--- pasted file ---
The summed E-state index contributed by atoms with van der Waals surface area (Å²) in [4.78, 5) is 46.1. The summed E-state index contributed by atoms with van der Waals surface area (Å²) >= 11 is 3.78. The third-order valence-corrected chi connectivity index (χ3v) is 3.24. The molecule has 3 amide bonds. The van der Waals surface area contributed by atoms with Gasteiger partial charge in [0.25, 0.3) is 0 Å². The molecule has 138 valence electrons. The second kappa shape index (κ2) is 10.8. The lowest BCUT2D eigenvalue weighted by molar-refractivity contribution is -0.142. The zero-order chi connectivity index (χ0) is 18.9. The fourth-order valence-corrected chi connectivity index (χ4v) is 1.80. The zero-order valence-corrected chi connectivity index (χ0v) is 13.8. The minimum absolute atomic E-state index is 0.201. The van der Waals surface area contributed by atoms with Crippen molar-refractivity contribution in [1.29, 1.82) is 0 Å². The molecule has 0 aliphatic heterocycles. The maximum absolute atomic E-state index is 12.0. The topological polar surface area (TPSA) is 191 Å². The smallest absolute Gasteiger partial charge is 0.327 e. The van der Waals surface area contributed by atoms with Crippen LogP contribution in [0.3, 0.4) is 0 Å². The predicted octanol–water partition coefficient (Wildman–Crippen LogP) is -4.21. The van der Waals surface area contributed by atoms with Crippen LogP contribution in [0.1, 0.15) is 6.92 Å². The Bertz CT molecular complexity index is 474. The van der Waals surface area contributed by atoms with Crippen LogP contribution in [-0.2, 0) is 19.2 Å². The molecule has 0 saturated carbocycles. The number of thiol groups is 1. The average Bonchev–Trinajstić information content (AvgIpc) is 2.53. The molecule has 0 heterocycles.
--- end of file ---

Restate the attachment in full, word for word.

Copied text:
The summed E-state index contributed by atoms with van der Waals surface area (Å²) in [4.78, 5) is 46.1. The summed E-state index contributed by atoms with van der Waals surface area (Å²) >= 11 is 3.78. The third-order valence-corrected chi connectivity index (χ3v) is 3.24. The molecule has 3 amide bonds. The van der Waals surface area contributed by atoms with Gasteiger partial charge in [0.25, 0.3) is 0 Å². The molecule has 138 valence electrons. The second kappa shape index (κ2) is 10.8. The lowest BCUT2D eigenvalue weighted by molar-refractivity contribution is -0.142. The zero-order chi connectivity index (χ0) is 18.9. The fourth-order valence-corrected chi connectivity index (χ4v) is 1.80. The zero-order valence-corrected chi connectivity index (χ0v) is 13.8. The minimum absolute atomic E-state index is 0.201. The van der Waals surface area contributed by atoms with Crippen molar-refractivity contribution in [1.29, 1.82) is 0 Å². The molecule has 0 aliphatic heterocycles. The maximum absolute atomic E-state index is 12.0. The topological polar surface area (TPSA) is 191 Å². The smallest absolute Gasteiger partial charge is 0.327 e. The van der Waals surface area contributed by atoms with Crippen LogP contribution in [0.3, 0.4) is 0 Å². The predicted octanol–water partition coefficient (Wildman–Crippen LogP) is -4.21. The van der Waals surface area contributed by atoms with Crippen LogP contribution in [0.1, 0.15) is 6.92 Å². The Bertz CT molecular complexity index is 474. The van der Waals surface area contributed by atoms with Crippen LogP contribution in [-0.2, 0) is 19.2 Å². The molecule has 0 saturated carbocycles. The number of thiol groups is 1. The average Bonchev–Trinajstić information content (AvgIpc) is 2.53. The molecule has 0 heterocycles.